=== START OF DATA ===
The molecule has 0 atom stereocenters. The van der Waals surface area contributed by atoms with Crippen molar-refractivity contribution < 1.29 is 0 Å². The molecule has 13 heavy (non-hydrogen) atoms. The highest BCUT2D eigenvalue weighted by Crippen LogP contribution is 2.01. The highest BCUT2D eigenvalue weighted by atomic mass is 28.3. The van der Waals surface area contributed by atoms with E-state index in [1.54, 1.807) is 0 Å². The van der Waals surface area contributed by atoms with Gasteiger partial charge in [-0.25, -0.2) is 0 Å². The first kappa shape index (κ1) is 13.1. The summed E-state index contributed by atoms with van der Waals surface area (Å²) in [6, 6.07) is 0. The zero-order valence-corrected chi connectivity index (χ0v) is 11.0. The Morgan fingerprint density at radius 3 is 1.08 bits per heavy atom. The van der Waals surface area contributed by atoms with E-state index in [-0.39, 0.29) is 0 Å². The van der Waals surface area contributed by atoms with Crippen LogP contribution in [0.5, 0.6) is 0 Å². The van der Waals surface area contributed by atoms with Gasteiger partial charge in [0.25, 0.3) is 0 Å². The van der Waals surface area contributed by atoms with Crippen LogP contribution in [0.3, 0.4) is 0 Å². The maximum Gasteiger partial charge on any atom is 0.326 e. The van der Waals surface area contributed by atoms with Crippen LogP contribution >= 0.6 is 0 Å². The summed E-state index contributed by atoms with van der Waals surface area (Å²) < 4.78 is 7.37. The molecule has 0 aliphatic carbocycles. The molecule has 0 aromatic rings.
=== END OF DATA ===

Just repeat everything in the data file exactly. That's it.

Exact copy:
The molecule has 0 atom stereocenters. The van der Waals surface area contributed by atoms with Crippen molar-refractivity contribution < 1.29 is 0 Å². The molecule has 13 heavy (non-hydrogen) atoms. The highest BCUT2D eigenvalue weighted by Crippen LogP contribution is 2.01. The highest BCUT2D eigenvalue weighted by atomic mass is 28.3. The van der Waals surface area contributed by atoms with E-state index in [1.54, 1.807) is 0 Å². The van der Waals surface area contributed by atoms with Gasteiger partial charge in [-0.25, -0.2) is 0 Å². The first kappa shape index (κ1) is 13.1. The summed E-state index contributed by atoms with van der Waals surface area (Å²) in [6, 6.07) is 0. The zero-order valence-corrected chi connectivity index (χ0v) is 11.0. The Morgan fingerprint density at radius 3 is 1.08 bits per heavy atom. The van der Waals surface area contributed by atoms with E-state index in [-0.39, 0.29) is 0 Å². The van der Waals surface area contributed by atoms with Crippen LogP contribution in [0.5, 0.6) is 0 Å². The van der Waals surface area contributed by atoms with Gasteiger partial charge in [0.25, 0.3) is 0 Å². The van der Waals surface area contributed by atoms with Crippen LogP contribution in [0.3, 0.4) is 0 Å². The maximum Gasteiger partial charge on any atom is 0.326 e. The van der Waals surface area contributed by atoms with Crippen LogP contribution >= 0.6 is 0 Å². The summed E-state index contributed by atoms with van der Waals surface area (Å²) < 4.78 is 7.37. The molecule has 0 aliphatic carbocycles. The molecule has 0 aromatic rings.